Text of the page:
Quote Originally Posted by Jonathan View Post
    Thought it might be those. Have a look at the first post in my build log to see how I did the shorter screw with a single thrust bearing and 'STD' bearing:

    http://www.mycncuk.com/forums/showth...outer-building...

    I did the Y similarly but with two thrust bearings. Easier to use double row angular contact. Didn't I include some bearings / mounts with it? I forget...

    hi Jon,

    Yes your memory is correct and you did supply bearings and mounts for X and Y axis. In my original question i actually meant fixing the X axis motor to the other end of the table

Similar Threads

  1. Another screw problem
    By Swarfing in forum Marketplace Discussion
    Replies: 5
    Last Post: 27-03-2013, 09:24 PM
  2. Ball screw
    By luke11cnc in forum Lead Screws, Nuts & Supports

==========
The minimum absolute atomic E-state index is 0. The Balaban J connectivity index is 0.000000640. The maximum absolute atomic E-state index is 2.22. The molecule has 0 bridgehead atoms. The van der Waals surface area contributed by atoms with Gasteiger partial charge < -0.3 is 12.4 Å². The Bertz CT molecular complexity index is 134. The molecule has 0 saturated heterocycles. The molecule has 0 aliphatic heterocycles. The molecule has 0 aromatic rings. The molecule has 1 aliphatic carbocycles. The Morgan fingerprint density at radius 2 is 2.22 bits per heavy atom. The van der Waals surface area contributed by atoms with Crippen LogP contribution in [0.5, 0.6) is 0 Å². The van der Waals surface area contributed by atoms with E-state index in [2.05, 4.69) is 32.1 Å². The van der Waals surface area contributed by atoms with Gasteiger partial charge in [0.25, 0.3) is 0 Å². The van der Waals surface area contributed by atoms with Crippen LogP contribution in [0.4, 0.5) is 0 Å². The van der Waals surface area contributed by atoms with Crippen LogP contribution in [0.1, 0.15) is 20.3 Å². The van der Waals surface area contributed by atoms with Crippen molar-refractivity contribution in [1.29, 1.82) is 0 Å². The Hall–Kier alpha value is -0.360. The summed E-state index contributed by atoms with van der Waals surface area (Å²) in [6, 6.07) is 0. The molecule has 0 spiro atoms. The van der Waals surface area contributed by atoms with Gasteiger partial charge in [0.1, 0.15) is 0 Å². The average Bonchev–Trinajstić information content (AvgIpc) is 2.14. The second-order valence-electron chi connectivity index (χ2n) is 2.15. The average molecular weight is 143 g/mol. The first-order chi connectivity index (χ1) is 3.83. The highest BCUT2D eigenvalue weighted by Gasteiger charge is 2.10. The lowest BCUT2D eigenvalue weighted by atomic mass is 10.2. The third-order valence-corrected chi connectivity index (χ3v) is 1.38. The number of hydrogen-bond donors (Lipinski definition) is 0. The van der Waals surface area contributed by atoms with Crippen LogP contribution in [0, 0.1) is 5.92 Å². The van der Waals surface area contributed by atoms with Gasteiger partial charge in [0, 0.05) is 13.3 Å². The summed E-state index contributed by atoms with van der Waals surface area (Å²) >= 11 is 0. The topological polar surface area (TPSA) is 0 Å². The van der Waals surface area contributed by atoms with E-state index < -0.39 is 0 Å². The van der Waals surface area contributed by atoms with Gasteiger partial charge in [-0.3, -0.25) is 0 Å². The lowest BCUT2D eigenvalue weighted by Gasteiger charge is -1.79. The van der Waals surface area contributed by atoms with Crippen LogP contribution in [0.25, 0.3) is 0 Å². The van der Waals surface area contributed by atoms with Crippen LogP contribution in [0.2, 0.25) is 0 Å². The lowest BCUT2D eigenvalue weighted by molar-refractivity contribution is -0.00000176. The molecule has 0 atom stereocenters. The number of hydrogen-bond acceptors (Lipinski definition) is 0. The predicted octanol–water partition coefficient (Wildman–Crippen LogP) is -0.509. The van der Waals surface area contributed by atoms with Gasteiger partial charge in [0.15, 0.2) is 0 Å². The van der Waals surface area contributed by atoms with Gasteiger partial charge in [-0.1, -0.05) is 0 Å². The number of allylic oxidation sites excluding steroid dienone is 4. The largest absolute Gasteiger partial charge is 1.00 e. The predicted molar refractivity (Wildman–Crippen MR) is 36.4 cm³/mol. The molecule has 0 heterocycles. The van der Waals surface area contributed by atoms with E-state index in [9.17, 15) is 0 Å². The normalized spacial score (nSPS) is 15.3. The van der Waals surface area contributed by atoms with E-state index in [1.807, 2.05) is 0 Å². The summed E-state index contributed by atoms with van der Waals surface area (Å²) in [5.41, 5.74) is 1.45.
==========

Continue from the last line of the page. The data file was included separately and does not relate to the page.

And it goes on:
Replies: 5
    Last Post: 20-10-2011, 01:28 PM
  3. one lead screw or two
    By johngoodrich in forum Gantry/Router Machines & Building
    Replies: 10
    Last Post: 13-08-2011, 02:39 PM
  4. FOR SALE: Screw & Nut for Z axis
    By phill05 in forum Items For Sale
    Replies: 0
    Last Post: 12-06-2010, 05:12 PM
  5. New build - Screw specification???
    By HiltonSteve in forum Linear & Rotary Motion
    Replies: 25
    Last Post: 21-05-2009, 08:47 PM

Bookmarks

Posting Permissions

  • You may not post new threads
  • You may not post replies
  • You may not post attachments
  • You may not edit your posts
  •